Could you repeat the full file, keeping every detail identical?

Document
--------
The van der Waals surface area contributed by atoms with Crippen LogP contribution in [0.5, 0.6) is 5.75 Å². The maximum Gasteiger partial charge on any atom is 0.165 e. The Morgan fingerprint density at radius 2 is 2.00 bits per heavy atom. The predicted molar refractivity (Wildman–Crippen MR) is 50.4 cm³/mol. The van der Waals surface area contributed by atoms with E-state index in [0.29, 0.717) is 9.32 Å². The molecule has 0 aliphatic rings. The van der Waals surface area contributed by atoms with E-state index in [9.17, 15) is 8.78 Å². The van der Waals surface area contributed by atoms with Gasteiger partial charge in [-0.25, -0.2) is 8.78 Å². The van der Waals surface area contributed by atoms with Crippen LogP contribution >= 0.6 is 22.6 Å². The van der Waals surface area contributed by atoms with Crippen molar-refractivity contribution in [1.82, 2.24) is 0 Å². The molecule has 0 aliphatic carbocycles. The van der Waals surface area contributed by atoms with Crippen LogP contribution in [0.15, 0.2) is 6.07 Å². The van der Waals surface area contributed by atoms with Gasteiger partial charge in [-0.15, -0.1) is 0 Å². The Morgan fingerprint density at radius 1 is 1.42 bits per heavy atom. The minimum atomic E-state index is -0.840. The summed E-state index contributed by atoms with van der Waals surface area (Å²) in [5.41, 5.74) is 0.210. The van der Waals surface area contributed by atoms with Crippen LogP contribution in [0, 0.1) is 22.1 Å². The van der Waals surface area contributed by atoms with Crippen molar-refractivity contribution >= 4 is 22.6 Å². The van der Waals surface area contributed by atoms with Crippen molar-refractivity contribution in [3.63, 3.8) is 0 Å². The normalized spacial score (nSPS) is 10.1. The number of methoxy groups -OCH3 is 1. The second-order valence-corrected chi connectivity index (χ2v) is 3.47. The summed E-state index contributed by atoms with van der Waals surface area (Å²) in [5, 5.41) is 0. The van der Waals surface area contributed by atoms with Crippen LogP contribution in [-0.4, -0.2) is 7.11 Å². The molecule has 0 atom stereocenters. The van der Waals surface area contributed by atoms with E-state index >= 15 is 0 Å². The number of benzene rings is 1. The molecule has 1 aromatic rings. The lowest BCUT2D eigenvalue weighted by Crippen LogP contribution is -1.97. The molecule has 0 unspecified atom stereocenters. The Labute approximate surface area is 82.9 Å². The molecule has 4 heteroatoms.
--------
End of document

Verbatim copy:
The van der Waals surface area contributed by atoms with Crippen LogP contribution in [0.5, 0.6) is 5.75 Å². The maximum Gasteiger partial charge on any atom is 0.165 e. The Morgan fingerprint density at radius 2 is 2.00 bits per heavy atom. The predicted molar refractivity (Wildman–Crippen MR) is 50.4 cm³/mol. The van der Waals surface area contributed by atoms with E-state index in [0.29, 0.717) is 9.32 Å². The molecule has 0 aliphatic rings. The van der Waals surface area contributed by atoms with E-state index in [9.17, 15) is 8.78 Å². The van der Waals surface area contributed by atoms with Gasteiger partial charge in [-0.25, -0.2) is 8.78 Å². The van der Waals surface area contributed by atoms with Crippen LogP contribution >= 0.6 is 22.6 Å². The van der Waals surface area contributed by atoms with Crippen molar-refractivity contribution in [1.82, 2.24) is 0 Å². The molecule has 0 aliphatic carbocycles. The van der Waals surface area contributed by atoms with Crippen LogP contribution in [0.15, 0.2) is 6.07 Å². The van der Waals surface area contributed by atoms with Gasteiger partial charge in [-0.15, -0.1) is 0 Å². The Morgan fingerprint density at radius 1 is 1.42 bits per heavy atom. The minimum atomic E-state index is -0.840. The summed E-state index contributed by atoms with van der Waals surface area (Å²) in [5.41, 5.74) is 0.210. The van der Waals surface area contributed by atoms with Crippen LogP contribution in [0, 0.1) is 22.1 Å². The van der Waals surface area contributed by atoms with Crippen molar-refractivity contribution >= 4 is 22.6 Å². The van der Waals surface area contributed by atoms with Crippen molar-refractivity contribution in [3.63, 3.8) is 0 Å². The normalized spacial score (nSPS) is 10.1. The number of methoxy groups -OCH3 is 1. The second-order valence-corrected chi connectivity index (χ2v) is 3.47. The summed E-state index contributed by atoms with van der Waals surface area (Å²) in [5, 5.41) is 0. The van der Waals surface area contributed by atoms with Crippen LogP contribution in [-0.4, -0.2) is 7.11 Å². The molecule has 0 atom stereocenters. The van der Waals surface area contributed by atoms with E-state index >= 15 is 0 Å². The number of benzene rings is 1. The molecule has 1 aromatic rings. The lowest BCUT2D eigenvalue weighted by Crippen LogP contribution is -1.97. The molecule has 0 unspecified atom stereocenters. The Labute approximate surface area is 82.9 Å². The molecule has 4 heteroatoms.